Melissa Conrad Stöppler, MD
Melissa Conrad Stöppler, MD, is a U.S. board-certified Anatomic Pathologist with subspecialty training in the fields of Experimental and Molecular Pathology. Dr. Stöppler's educational background includes a BA with Highest Distinction from the University of Virginia and an MD from the University of North Carolina. She completed residency training in Anatomic Pathology at Georgetown University followed by subspecialty fellowship training in molecular diagnostics and experimental pathology.
William C. Shiel Jr., MD, FACP, FACR
Dr. Shiel received a Bachelor of Science degree with honors from the University of Notre Dame. There he was involved in research in radiation biology and received the Huisking Scholarship. After graduating from St. Louis University School of Medicine, he completed his Internal Medicine residency and Rheumatology fellowship at the University of California, Irvine. He is board-certified in Internal Medicine and Rheumatology.
- What is a breast biopsy?
- What is the purpose of a breast biopsy?
- What specialties of physicians and practitioners do breast biopsies?
- Who should have a breast biopsy?
- In what setting is the breast biopsy done?
- What may a benign result indicate?
- How is a suspicious breast growth discovered?
- What should the patient tell the physician about the growth?
- How does a physician confirm the presence of a breast growth?
- Is anesthesia needed for a biopsy?
- What about pain and complications?
- What are the advantages and disadvantages of non-surgical procedures versus surgical breast biopsies?
- What are the different types of breast biopsy procedures and what do they involve?
- How is a fine needle aspiration biopsy (FNAB) done?
- How is a core needle biopsy (CNB) done?
- How is a vacuum-assisted breast biopsy done?
- How is an excision biopsy of the breast done?
- What is the time frame for receiving the results of a breast biopsy?
- Breast Biopsy At A Glance
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What is a breast biopsy?
A breast biopsy is a procedure in which part or all of a suspicious breast growth is removed and examined, usually for the presence of cancer. The growth sample is suctioned out through a needle or cut out using a surgical procedure. The sample is then examined and evaluated under a microscope by a pathologist to identify non-cancerous (benign) or cancerous (malignant) tissue.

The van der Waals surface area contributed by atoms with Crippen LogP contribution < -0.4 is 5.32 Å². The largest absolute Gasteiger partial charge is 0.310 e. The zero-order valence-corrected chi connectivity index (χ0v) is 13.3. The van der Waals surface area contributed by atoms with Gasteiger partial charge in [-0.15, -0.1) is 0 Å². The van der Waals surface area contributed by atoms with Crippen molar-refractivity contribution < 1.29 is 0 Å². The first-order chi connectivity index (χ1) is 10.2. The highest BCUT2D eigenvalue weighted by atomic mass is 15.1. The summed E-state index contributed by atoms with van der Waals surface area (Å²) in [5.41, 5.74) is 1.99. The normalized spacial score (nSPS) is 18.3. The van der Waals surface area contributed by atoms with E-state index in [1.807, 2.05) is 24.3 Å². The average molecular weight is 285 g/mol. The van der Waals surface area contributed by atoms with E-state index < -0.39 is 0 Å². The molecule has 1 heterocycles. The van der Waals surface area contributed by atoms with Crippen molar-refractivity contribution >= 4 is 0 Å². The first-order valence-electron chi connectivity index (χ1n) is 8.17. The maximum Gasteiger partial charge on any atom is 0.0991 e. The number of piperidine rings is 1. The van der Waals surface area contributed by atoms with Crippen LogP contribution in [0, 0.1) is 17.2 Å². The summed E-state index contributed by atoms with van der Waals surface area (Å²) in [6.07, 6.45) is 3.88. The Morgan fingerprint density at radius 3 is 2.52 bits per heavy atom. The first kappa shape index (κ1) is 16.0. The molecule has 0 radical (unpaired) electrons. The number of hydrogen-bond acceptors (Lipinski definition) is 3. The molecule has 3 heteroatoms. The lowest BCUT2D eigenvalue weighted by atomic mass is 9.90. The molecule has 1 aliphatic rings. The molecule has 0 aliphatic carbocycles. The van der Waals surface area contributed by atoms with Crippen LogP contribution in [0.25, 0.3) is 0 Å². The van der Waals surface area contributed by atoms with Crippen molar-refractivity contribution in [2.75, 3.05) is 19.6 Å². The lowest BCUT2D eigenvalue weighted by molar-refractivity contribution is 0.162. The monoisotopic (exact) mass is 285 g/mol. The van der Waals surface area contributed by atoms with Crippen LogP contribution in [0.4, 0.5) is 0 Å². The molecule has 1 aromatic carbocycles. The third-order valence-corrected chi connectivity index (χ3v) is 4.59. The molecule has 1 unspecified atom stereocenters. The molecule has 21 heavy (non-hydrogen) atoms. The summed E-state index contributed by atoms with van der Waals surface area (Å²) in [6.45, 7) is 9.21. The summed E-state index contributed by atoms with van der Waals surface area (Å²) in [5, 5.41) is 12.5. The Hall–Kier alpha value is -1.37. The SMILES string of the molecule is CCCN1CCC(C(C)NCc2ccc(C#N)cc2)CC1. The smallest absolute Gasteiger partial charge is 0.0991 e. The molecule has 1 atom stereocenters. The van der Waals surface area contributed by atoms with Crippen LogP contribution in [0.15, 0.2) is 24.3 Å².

Words used to refer to the abnormal area or growth before and after diagnosis may include lump, mass, lesion, and tumor.
What is the purpose of a breast biopsy?
The basic aim of a breast biopsy is to determine whether or not a worrisome lump is cancer and, if it is cancer, what type it is. When no cancer is detected, the diagnosis of a benign or harmless lump is reassuring.
What specialties of physicians and practitioners do breast biopsies?
Many physicians and healthcare practitioners can be involved in evaluating a woman for a breast biopsy.
- For example, breast abnormalities during a physical examination might be noticed by a family physician, internist, gynecologist, or nurse practitioner. Women themselves are frequently the first to detect abnormalities in their breasts.
- Radiologists are specialists in interpreting x-rays such as
mammograms, as well as other imaging studies. Radiologists or surgeons often perform the procedure to obtain the breast tissue sample.
- Anesthesiologists (specialists in administering anesthesia and monitoring a patient's vital signs) are sometimes necessary during surgical procedures.
- Pathologists are physician specialists who examine and identify under a microscope the type of cells in the samples and determine whether or not cancer is present.
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